Lt. Gen. Chris Nowland, 12th Air Force (Air Forces Southern) commander, fires a GAU-5 at the off base shooting range outside of Mountain Home Air Force Base, Idaho, March 24, 2016. American service members have used the GAU-5 since the 1970s.
From left, Airman 1st Class Ryan Davis, 5th Maintenance Squadron aircrew egress systems apprentice, and Senior Airman Brendon Krabill, aircrew egress systems journeyman, remove shrouds from an ejection seat at Minot Air Force Base, N.D., Dec. 18, 2017. These maintainers use time-changing explosive cartridges that ensure all components work in proper sequence.
Lt. Col. John Buske, director of operations for the Maryland Air National Guard’s 175th Operations Support Squadron, signals an extraction team while assuming the role of downed survivor for the CSAREX ’18 search and rescue exercise at Hardwood Air-to-Ground Weapons Range in central Wisconsin June 26, 2018. Members of the Wisconsin National Guard’s 115th Fighter Wing, 128th Air Control Squadron and 1st Battalion, 147th Aviation Regiment joined Airmen assigned to the Maryland Air National Guard’s 175th Wing at Volk Field Combat Readiness Training Center for the annual exercise designed to familiarize participants with the identification, location and rescue of survivors in a potential high threat environment.
The U.S. Air Force is equipping its airmen with a new rifle: the GAU-5A Aircrew Self Defense Weapon.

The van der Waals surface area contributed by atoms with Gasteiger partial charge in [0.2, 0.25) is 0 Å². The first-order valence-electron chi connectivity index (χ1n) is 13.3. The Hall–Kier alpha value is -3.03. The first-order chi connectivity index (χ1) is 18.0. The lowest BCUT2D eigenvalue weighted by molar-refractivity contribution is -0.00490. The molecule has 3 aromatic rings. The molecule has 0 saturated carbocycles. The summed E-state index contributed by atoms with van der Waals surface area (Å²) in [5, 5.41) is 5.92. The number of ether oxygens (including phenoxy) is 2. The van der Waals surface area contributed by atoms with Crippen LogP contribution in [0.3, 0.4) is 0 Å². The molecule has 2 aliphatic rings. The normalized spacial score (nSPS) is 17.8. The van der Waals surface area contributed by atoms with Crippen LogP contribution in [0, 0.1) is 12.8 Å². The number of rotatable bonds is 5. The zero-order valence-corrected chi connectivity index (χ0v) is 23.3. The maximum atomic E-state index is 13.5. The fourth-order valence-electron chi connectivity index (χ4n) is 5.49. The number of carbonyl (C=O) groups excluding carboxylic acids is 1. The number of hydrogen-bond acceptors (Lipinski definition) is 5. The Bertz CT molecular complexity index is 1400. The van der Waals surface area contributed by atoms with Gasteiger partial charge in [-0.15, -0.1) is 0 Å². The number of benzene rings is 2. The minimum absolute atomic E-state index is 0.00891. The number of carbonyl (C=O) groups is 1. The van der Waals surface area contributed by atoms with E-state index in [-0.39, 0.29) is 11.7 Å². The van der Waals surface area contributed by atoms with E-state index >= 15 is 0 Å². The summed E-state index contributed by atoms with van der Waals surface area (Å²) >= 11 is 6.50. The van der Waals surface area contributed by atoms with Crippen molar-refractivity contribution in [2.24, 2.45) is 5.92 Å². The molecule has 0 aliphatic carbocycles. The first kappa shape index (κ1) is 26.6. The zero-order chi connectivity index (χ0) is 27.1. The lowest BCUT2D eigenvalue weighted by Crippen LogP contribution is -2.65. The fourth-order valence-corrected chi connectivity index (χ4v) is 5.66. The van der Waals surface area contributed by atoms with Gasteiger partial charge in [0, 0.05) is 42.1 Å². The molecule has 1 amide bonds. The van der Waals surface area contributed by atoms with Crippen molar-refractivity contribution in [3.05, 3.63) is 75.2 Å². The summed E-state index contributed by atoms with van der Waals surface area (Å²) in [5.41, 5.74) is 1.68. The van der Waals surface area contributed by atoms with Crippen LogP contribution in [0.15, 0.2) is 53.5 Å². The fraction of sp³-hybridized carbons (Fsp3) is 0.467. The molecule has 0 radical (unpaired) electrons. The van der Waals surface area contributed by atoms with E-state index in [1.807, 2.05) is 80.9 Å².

Based on the M4 carbine, the GAU-5A features Cry Havoc Tactical’s Quick Release Barrel, the Air Force Times reports. It’s designed to fit into the standard survival kit under the ejection seat for downed fighter and bomber crews.
“The [GAU-5A] and four full magazines, 30 rounds [each], must all fit in the ejection seat survival kit,” said Maj. Docleia Gibson, Air Combat Command spokeswoman. “This has driven the dimension of 16 x 14 x 3.5 inches.”
In a separate statement to The Firearm Blog, Gibson added that the GAU-5A is “capable of firing a 3-round burst. It uses standard 5.56mm ammunition with an effective range beyond 200m. The weapon can be assembled/disassembled in 60 seconds without tools.”
Gibson told Military.com that the rifle will not replace anything in the USAF survival pack.
“This is just an addition to the current capability that they already have,” she said.
Interestingly, as The Drive points out, the Air Force already used the GAU-5A designation back in the Vietnam War for a M16 rifle variant. That particular model was equipped with a 10-inch barrel, shorter than the 14.5-inch barrel found on today’s M4s. In addition, the GAU-5A/A was the service’s version of the XM177E2 rifle used by MACV-SOG soldiers. Furthermore, beginning in the ’90s, both of these rifles were modified into a configuration called the GUU-5/P. If the USAF wanted the GAU-5A Aircrew Self Defense Weapon to be a GAU-5A variant, it would have been designated the GAU-5B/A.
In any event, the new GAU-5A is being made at Joint Base San Antonio-Lackland in Texas at a rate of 100 per week. Air Combat Command expects 2,137 in total to be fielded to combat-coded A-10, B-1, B-2, B-52, F-15C, F-15E, F-16, and F-22 aircraft.
“The ASDW will be given to all combat-coded ejection aircraft,” said Gibson. “There are continuous evaluations of Air Force programs and policies. The ASDW allows aircrew to have a longer stand-off range.”
Prior to the new GAU-5A Aircrew Self Defense Weapon, crews used a knife or a personal sidearm for self defense.
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by Tactical-Life / Jul 4, 2018